FRUSTRATING

Hey, have you ever watched a film that has great characters, great performances, great dialogue, and creative visuals, but still ends up being a totally FRUSTRATING mess?  If not and if that is your cup of tea, go ahead and watch Killing Them Softly.  A crime noir film by Andrew Dominik based on the George V. Higgins novel Cogan’s Trade.  I haven’t been this FRUSTRATED after seeing a film in a while.  FRUSTRATED because it is a good film that seems to do everything in it’s power to be a bad one

The film stars Brad Pitt as a ‘Fixer’ of problems for an organized crime organizationWhen two petty criminals hold up an illegal card game, Pitt is brought in to make sure the right people pay and clean up the damage.  It is a simple premise that is drawn out by terribly slow pacing.  Killing Them Softly plays out more like a play than a novel.  With little to no surprises to be had throughout, you will find yourself wondering why it took so long to get to their payoff.  However, the largest criticism of the film, for me, is it‘s methods in attempting to deliver a message.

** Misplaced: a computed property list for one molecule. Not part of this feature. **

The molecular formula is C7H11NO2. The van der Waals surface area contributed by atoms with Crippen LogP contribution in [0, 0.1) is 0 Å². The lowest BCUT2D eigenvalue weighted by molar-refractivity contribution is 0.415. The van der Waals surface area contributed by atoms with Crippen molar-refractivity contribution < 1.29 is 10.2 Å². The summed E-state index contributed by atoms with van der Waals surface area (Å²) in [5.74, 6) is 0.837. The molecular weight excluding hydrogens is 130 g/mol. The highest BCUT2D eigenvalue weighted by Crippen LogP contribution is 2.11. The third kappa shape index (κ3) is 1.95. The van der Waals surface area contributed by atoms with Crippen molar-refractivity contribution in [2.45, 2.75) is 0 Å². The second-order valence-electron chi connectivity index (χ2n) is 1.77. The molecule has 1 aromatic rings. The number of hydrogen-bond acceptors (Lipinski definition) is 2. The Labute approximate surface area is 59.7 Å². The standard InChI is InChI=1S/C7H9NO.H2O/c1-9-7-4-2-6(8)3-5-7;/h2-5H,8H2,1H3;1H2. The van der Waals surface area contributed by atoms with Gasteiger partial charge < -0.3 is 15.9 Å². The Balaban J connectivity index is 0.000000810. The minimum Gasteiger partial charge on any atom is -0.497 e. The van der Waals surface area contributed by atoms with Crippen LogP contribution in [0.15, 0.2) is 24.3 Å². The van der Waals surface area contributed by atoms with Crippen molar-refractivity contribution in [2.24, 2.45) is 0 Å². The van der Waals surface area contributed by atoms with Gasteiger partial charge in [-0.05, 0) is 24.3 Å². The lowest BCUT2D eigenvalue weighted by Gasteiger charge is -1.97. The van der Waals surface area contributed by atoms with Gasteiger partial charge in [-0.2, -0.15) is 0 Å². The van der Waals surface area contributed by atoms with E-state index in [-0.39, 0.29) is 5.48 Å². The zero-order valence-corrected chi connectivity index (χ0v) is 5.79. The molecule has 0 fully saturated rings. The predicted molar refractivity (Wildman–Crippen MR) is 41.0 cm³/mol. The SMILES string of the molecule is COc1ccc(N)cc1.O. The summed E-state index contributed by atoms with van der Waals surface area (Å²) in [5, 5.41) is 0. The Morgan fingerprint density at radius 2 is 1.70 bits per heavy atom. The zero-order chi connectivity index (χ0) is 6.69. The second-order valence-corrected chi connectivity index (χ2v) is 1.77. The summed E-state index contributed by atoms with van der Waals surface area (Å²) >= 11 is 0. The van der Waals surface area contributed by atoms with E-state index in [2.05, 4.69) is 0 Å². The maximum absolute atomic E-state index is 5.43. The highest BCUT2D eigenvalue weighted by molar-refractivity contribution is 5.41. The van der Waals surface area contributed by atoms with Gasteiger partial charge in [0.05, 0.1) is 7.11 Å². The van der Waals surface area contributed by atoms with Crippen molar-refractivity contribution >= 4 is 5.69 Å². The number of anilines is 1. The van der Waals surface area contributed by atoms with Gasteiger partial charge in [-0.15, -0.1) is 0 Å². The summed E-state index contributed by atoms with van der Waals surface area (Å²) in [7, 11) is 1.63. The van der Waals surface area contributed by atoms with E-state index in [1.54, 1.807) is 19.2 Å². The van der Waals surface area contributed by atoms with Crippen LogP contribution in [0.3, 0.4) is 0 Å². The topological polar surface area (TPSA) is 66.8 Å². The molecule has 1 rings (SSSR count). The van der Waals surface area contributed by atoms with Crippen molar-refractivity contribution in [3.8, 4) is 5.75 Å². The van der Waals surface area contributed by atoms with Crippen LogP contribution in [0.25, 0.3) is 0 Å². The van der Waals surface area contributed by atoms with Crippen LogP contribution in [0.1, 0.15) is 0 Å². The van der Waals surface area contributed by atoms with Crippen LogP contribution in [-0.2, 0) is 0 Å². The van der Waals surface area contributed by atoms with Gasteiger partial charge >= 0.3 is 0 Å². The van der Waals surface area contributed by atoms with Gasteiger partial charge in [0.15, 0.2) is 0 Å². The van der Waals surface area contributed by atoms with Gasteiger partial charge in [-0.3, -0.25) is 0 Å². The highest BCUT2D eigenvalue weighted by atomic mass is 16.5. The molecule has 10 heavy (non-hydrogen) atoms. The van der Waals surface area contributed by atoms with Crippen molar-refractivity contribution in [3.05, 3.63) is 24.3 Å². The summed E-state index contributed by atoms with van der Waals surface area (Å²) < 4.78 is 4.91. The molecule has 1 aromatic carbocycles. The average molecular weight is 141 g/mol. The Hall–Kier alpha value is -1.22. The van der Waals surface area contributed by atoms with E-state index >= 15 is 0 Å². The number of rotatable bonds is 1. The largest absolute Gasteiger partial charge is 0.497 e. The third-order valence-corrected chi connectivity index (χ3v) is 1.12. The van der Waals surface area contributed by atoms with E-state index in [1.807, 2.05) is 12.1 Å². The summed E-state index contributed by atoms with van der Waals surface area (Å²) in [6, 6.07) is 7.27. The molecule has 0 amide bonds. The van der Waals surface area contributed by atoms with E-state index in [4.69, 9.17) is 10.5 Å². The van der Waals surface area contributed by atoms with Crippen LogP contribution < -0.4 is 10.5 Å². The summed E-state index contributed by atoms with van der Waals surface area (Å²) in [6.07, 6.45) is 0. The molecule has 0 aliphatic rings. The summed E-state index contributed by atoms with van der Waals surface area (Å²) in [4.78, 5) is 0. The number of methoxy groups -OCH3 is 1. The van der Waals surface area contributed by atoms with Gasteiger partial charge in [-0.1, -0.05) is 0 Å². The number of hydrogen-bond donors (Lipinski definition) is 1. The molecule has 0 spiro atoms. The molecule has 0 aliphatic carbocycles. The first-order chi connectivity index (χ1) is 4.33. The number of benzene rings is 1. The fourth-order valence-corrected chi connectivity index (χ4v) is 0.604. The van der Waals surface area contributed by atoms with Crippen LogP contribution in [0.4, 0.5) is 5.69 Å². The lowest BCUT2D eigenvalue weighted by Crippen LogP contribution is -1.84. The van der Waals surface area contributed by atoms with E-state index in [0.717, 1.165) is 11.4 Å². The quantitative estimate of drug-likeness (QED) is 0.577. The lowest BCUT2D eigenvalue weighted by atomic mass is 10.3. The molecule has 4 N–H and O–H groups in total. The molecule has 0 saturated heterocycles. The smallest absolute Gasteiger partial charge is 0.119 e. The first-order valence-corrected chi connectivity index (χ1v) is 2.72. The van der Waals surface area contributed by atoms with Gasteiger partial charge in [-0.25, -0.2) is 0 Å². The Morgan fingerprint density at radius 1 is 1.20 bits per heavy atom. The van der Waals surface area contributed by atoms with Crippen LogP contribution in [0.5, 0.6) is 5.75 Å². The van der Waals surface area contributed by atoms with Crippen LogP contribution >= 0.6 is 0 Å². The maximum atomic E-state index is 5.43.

This film is about the realistic methods of capitalism in our society today.  How we actually fight and claw to make a dollar in this world, and what consequences we suffer for our efforts However, Aaron Sorkin himself would blush at the heavyhanded way this allegory is forced down our throats.  From beginning to end, while the plot of the story tries to play out, we are audibly and sometimes visually interrupted by speeches from Barack Obama and George W. Bush talking about American society, the American dream, and the separations between the rich and the poor.  No, really.  A gangster film that doubles as a documentary for MSNBC.  The clumsy way they place these clips in the film completely took me out of the movie.  I might be stereotyping here, but I didn’t think many mafia thugs listen to NPR right before tuning up a guy.  They don’t make their message the elephant in the room.  They make it the animated flying elephant in the room, complete with magic feather and racially insensitive talking crows to boot.  It is a distraction, not a backdrop that hurts the picture through its unsubtly.